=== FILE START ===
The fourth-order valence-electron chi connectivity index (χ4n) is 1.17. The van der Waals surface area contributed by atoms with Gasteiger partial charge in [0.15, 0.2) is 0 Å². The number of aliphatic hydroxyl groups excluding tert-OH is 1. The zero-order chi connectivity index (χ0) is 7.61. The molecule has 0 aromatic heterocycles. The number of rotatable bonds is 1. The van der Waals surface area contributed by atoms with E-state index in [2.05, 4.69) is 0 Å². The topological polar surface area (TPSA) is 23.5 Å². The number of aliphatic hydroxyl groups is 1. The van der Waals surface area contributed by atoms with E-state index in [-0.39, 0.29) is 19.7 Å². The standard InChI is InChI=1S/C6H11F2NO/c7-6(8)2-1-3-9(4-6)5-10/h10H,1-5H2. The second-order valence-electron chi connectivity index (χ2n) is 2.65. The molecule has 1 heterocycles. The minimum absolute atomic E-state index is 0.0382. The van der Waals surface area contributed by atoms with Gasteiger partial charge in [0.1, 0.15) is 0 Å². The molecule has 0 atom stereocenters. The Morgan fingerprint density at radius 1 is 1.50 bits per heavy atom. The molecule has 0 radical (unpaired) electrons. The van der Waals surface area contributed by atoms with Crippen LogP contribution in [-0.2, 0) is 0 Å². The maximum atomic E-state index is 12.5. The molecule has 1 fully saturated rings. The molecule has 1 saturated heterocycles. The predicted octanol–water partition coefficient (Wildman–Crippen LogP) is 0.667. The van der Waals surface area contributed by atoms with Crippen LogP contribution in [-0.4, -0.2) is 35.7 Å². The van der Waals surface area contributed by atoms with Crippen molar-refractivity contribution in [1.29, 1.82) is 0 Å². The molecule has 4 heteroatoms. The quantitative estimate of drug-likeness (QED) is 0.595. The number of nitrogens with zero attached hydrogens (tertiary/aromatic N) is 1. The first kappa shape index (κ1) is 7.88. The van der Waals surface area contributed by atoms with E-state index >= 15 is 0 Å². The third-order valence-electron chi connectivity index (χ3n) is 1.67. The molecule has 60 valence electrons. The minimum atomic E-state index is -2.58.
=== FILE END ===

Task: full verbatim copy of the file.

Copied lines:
The fourth-order valence-electron chi connectivity index (χ4n) is 1.17. The van der Waals surface area contributed by atoms with Gasteiger partial charge in [0.15, 0.2) is 0 Å². The number of aliphatic hydroxyl groups excluding tert-OH is 1. The zero-order chi connectivity index (χ0) is 7.61. The molecule has 0 aromatic heterocycles. The number of rotatable bonds is 1. The van der Waals surface area contributed by atoms with E-state index in [2.05, 4.69) is 0 Å². The topological polar surface area (TPSA) is 23.5 Å². The number of aliphatic hydroxyl groups is 1. The van der Waals surface area contributed by atoms with E-state index in [-0.39, 0.29) is 19.7 Å². The standard InChI is InChI=1S/C6H11F2NO/c7-6(8)2-1-3-9(4-6)5-10/h10H,1-5H2. The second-order valence-electron chi connectivity index (χ2n) is 2.65. The molecule has 1 heterocycles. The minimum absolute atomic E-state index is 0.0382. The van der Waals surface area contributed by atoms with Gasteiger partial charge in [0.1, 0.15) is 0 Å². The molecule has 0 atom stereocenters. The Morgan fingerprint density at radius 1 is 1.50 bits per heavy atom. The molecule has 0 radical (unpaired) electrons. The van der Waals surface area contributed by atoms with Crippen LogP contribution in [-0.2, 0) is 0 Å². The maximum atomic E-state index is 12.5. The molecule has 1 fully saturated rings. The molecule has 1 saturated heterocycles. The predicted octanol–water partition coefficient (Wildman–Crippen LogP) is 0.667. The van der Waals surface area contributed by atoms with Crippen LogP contribution in [-0.4, -0.2) is 35.7 Å². The van der Waals surface area contributed by atoms with Crippen molar-refractivity contribution in [1.29, 1.82) is 0 Å². The molecule has 4 heteroatoms. The quantitative estimate of drug-likeness (QED) is 0.595. The number of nitrogens with zero attached hydrogens (tertiary/aromatic N) is 1. The first kappa shape index (κ1) is 7.88. The van der Waals surface area contributed by atoms with E-state index >= 15 is 0 Å². The third-order valence-electron chi connectivity index (χ3n) is 1.67. The molecule has 60 valence electrons. The minimum atomic E-state index is -2.58.